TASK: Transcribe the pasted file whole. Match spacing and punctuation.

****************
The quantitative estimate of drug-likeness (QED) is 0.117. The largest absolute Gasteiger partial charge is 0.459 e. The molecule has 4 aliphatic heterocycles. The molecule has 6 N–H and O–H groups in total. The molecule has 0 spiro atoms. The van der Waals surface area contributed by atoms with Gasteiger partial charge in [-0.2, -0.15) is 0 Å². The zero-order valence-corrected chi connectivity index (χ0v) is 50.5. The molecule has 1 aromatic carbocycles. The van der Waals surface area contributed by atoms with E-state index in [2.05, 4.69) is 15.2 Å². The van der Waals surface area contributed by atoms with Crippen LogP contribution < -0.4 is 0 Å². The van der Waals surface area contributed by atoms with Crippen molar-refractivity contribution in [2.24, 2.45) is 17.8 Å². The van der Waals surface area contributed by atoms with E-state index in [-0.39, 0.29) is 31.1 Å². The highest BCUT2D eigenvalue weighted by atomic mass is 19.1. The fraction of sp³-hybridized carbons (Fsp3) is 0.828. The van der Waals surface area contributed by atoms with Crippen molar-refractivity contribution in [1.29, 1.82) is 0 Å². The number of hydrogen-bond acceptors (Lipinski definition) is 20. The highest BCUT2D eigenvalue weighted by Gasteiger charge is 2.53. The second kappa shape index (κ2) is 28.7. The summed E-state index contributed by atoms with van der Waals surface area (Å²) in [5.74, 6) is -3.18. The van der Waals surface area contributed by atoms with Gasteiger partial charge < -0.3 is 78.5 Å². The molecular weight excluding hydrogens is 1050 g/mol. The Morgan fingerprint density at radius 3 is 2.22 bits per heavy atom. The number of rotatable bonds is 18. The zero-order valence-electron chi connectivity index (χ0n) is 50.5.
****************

The quantitative estimate of drug-likeness (QED) is 0.117. The largest absolute Gasteiger partial charge is 0.459 e. The molecule has 4 aliphatic heterocycles. The molecule has 6 N–H and O–H groups in total. The molecule has 0 spiro atoms. The van der Waals surface area contributed by atoms with Gasteiger partial charge in [-0.2, -0.15) is 0 Å². The zero-order valence-corrected chi connectivity index (χ0v) is 50.5. The molecule has 1 aromatic carbocycles. The van der Waals surface area contributed by atoms with E-state index in [2.05, 4.69) is 15.2 Å². The van der Waals surface area contributed by atoms with Crippen LogP contribution < -0.4 is 0 Å². The van der Waals surface area contributed by atoms with Crippen molar-refractivity contribution in [2.24, 2.45) is 17.8 Å². The van der Waals surface area contributed by atoms with E-state index in [-0.39, 0.29) is 31.1 Å². The highest BCUT2D eigenvalue weighted by atomic mass is 19.1. The fraction of sp³-hybridized carbons (Fsp3) is 0.828. The van der Waals surface area contributed by atoms with Crippen molar-refractivity contribution in [1.29, 1.82) is 0 Å². The number of hydrogen-bond acceptors (Lipinski definition) is 20. The highest BCUT2D eigenvalue weighted by Gasteiger charge is 2.53. The second kappa shape index (κ2) is 28.7. The summed E-state index contributed by atoms with van der Waals surface area (Å²) in [5.74, 6) is -3.18. The van der Waals surface area contributed by atoms with Gasteiger partial charge < -0.3 is 78.5 Å². The molecular weight excluding hydrogens is 1050 g/mol. The Morgan fingerprint density at radius 3 is 2.22 bits per heavy atom. The number of rotatable bonds is 18. The zero-order valence-electron chi connectivity index (χ0n) is 50.5.